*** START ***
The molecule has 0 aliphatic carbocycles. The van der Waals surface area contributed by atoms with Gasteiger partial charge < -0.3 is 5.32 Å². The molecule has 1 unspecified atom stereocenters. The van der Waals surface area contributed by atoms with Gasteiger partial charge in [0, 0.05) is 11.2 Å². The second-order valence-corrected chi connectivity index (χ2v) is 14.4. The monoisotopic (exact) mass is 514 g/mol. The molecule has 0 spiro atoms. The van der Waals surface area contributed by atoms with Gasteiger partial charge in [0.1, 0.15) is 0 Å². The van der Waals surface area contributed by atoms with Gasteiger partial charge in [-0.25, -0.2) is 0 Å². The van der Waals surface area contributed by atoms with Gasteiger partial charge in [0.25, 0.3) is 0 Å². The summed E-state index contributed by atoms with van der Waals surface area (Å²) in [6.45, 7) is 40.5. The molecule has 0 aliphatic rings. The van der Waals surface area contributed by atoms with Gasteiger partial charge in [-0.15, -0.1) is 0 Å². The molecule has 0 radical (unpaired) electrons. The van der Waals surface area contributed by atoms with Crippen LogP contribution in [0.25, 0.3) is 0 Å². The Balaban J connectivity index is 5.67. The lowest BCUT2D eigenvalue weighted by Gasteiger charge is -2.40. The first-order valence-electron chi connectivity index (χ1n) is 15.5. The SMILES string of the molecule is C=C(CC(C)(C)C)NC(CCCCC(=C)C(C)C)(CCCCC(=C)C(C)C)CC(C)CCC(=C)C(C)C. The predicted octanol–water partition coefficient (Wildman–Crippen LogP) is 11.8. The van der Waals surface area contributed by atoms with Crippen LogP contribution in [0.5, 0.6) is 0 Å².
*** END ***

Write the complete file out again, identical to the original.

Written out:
The molecule has 0 aliphatic carbocycles. The van der Waals surface area contributed by atoms with Gasteiger partial charge < -0.3 is 5.32 Å². The molecule has 1 unspecified atom stereocenters. The van der Waals surface area contributed by atoms with Gasteiger partial charge in [0, 0.05) is 11.2 Å². The second-order valence-corrected chi connectivity index (χ2v) is 14.4. The monoisotopic (exact) mass is 514 g/mol. The molecule has 0 spiro atoms. The van der Waals surface area contributed by atoms with Gasteiger partial charge in [0.1, 0.15) is 0 Å². The van der Waals surface area contributed by atoms with Gasteiger partial charge in [-0.25, -0.2) is 0 Å². The van der Waals surface area contributed by atoms with Gasteiger partial charge in [0.25, 0.3) is 0 Å². The summed E-state index contributed by atoms with van der Waals surface area (Å²) in [6.45, 7) is 40.5. The molecule has 0 aliphatic rings. The van der Waals surface area contributed by atoms with Gasteiger partial charge in [-0.15, -0.1) is 0 Å². The molecule has 0 radical (unpaired) electrons. The van der Waals surface area contributed by atoms with Crippen LogP contribution in [0.25, 0.3) is 0 Å². The Balaban J connectivity index is 5.67. The lowest BCUT2D eigenvalue weighted by Gasteiger charge is -2.40. The first-order valence-electron chi connectivity index (χ1n) is 15.5. The SMILES string of the molecule is C=C(CC(C)(C)C)NC(CCCCC(=C)C(C)C)(CCCCC(=C)C(C)C)CC(C)CCC(=C)C(C)C. The predicted octanol–water partition coefficient (Wildman–Crippen LogP) is 11.8. The van der Waals surface area contributed by atoms with Crippen LogP contribution in [0.5, 0.6) is 0 Å².